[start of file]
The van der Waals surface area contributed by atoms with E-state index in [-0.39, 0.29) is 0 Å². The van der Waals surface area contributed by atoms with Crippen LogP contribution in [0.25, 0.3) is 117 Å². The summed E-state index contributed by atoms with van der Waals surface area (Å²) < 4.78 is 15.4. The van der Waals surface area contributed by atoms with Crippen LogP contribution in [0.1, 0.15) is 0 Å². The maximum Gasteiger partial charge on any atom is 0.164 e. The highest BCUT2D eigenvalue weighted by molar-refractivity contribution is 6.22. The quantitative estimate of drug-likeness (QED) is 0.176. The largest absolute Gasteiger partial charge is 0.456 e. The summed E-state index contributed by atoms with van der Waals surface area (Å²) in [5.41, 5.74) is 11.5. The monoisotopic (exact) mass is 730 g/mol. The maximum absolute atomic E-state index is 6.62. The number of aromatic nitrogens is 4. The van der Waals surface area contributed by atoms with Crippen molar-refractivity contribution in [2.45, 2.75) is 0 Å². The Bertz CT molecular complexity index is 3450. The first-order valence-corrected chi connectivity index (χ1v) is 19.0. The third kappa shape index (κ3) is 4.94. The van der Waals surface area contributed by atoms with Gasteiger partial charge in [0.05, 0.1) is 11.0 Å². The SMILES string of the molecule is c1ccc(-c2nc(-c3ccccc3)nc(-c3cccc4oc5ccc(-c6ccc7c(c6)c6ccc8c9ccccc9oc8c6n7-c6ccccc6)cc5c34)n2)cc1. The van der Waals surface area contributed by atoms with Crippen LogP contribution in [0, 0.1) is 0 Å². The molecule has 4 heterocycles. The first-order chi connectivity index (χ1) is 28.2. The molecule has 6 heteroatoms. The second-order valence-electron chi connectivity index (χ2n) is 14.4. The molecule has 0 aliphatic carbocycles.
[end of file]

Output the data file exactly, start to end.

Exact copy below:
The van der Waals surface area contributed by atoms with E-state index in [-0.39, 0.29) is 0 Å². The van der Waals surface area contributed by atoms with Crippen LogP contribution in [0.25, 0.3) is 117 Å². The summed E-state index contributed by atoms with van der Waals surface area (Å²) < 4.78 is 15.4. The van der Waals surface area contributed by atoms with Crippen LogP contribution in [0.1, 0.15) is 0 Å². The maximum Gasteiger partial charge on any atom is 0.164 e. The highest BCUT2D eigenvalue weighted by molar-refractivity contribution is 6.22. The quantitative estimate of drug-likeness (QED) is 0.176. The largest absolute Gasteiger partial charge is 0.456 e. The summed E-state index contributed by atoms with van der Waals surface area (Å²) in [5.41, 5.74) is 11.5. The monoisotopic (exact) mass is 730 g/mol. The maximum absolute atomic E-state index is 6.62. The number of aromatic nitrogens is 4. The van der Waals surface area contributed by atoms with Crippen molar-refractivity contribution in [2.45, 2.75) is 0 Å². The Bertz CT molecular complexity index is 3450. The first-order valence-corrected chi connectivity index (χ1v) is 19.0. The third kappa shape index (κ3) is 4.94. The van der Waals surface area contributed by atoms with Gasteiger partial charge in [0.05, 0.1) is 11.0 Å². The SMILES string of the molecule is c1ccc(-c2nc(-c3ccccc3)nc(-c3cccc4oc5ccc(-c6ccc7c(c6)c6ccc8c9ccccc9oc8c6n7-c6ccccc6)cc5c34)n2)cc1. The van der Waals surface area contributed by atoms with Crippen LogP contribution in [0, 0.1) is 0 Å². The molecule has 4 heterocycles. The first-order chi connectivity index (χ1) is 28.2. The molecule has 6 heteroatoms. The second-order valence-electron chi connectivity index (χ2n) is 14.4. The molecule has 0 aliphatic carbocycles.